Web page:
A lot of dark secrets about Alcatraz have been revealed over the years, and now a group of scientists has found one more buried under the former prison's walls.
Researchers from Texas A&M University, using ground-penetrating radar technology, discovered a network of tunnels underneath the San Francisco island prison. Experts had believed the tunnels were destroyed long ago. Professor Mark Everett explained the technology to BBC News.
From BBC News:
"The cart has a transmitter and a receiver — it sends an electromagnetic wave into the ground that then reflects off all the different structures underneath.
"Much like medical imaging would make a scan of the body, we are making a scan of the ground under the rec yard."
But why were there tunnels under the prison, often called "the Rock"? Was Al Capone trying to pull a "Shawshank"? Not so fast, Hollywood.
The tunnels were from the 19th century, when the island was used as a military fort. The researchers believe they also found magazine buildings where ammunition was stored as well as other structures.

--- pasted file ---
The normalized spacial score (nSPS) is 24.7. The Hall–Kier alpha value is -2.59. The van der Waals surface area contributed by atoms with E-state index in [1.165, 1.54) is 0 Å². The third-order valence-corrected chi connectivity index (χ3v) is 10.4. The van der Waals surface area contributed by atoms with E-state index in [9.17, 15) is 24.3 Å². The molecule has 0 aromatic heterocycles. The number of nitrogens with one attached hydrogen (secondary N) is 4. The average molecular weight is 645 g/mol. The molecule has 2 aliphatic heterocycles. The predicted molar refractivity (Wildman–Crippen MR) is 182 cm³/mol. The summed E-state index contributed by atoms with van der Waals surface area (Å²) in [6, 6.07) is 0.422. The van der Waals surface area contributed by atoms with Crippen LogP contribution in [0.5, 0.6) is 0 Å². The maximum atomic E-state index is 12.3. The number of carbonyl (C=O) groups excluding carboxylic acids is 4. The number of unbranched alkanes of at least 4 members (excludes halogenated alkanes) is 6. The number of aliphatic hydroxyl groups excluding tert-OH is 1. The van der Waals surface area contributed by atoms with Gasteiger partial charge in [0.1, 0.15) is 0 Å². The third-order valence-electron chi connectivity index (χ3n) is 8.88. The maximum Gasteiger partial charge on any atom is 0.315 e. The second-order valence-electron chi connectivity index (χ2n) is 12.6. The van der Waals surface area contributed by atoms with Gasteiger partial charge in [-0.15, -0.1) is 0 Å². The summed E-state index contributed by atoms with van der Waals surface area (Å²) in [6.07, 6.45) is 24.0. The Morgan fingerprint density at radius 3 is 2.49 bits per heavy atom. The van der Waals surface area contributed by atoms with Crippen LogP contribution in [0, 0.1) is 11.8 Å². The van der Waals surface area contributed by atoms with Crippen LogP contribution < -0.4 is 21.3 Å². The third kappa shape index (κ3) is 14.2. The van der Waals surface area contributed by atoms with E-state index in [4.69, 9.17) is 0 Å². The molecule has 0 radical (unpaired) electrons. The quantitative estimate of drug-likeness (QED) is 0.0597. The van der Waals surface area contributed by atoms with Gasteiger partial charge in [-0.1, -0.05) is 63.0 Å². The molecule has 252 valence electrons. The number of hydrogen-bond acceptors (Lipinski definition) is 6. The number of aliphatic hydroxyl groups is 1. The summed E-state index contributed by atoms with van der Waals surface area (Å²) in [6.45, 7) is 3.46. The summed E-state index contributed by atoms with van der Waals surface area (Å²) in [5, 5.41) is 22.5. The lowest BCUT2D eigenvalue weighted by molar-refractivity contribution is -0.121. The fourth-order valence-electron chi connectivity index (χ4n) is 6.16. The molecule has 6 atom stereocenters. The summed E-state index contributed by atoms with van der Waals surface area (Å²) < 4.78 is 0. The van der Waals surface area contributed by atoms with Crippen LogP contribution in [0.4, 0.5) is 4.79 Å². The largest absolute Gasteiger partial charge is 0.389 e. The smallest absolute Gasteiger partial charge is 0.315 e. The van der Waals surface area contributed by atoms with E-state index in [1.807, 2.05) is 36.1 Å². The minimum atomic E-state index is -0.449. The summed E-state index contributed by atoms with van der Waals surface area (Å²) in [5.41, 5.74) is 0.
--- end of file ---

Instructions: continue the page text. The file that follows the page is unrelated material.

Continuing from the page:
The underground discovery can't be physically reached except by radar, Fox News reports.
Alcatraz began as a military fort, but it went on to become America's most infamous federal prison, housing the likes of Capone, George "Machine Gun Kelly" Barnes, Mickey Cohen and Robert Stroud. It shut down in 1963 due to concerns that rough Bay Area weather was affecting the integrity of the prison's walls. The escape of three prisoners in 1962 likely hastened the decision to close the rock.
Alcatraz has since gone on to become a popular tourist destination, drawing 1.3 million visitors a year.
Follow Mike Krumboltz on Twitter (@mikekrumboltz).
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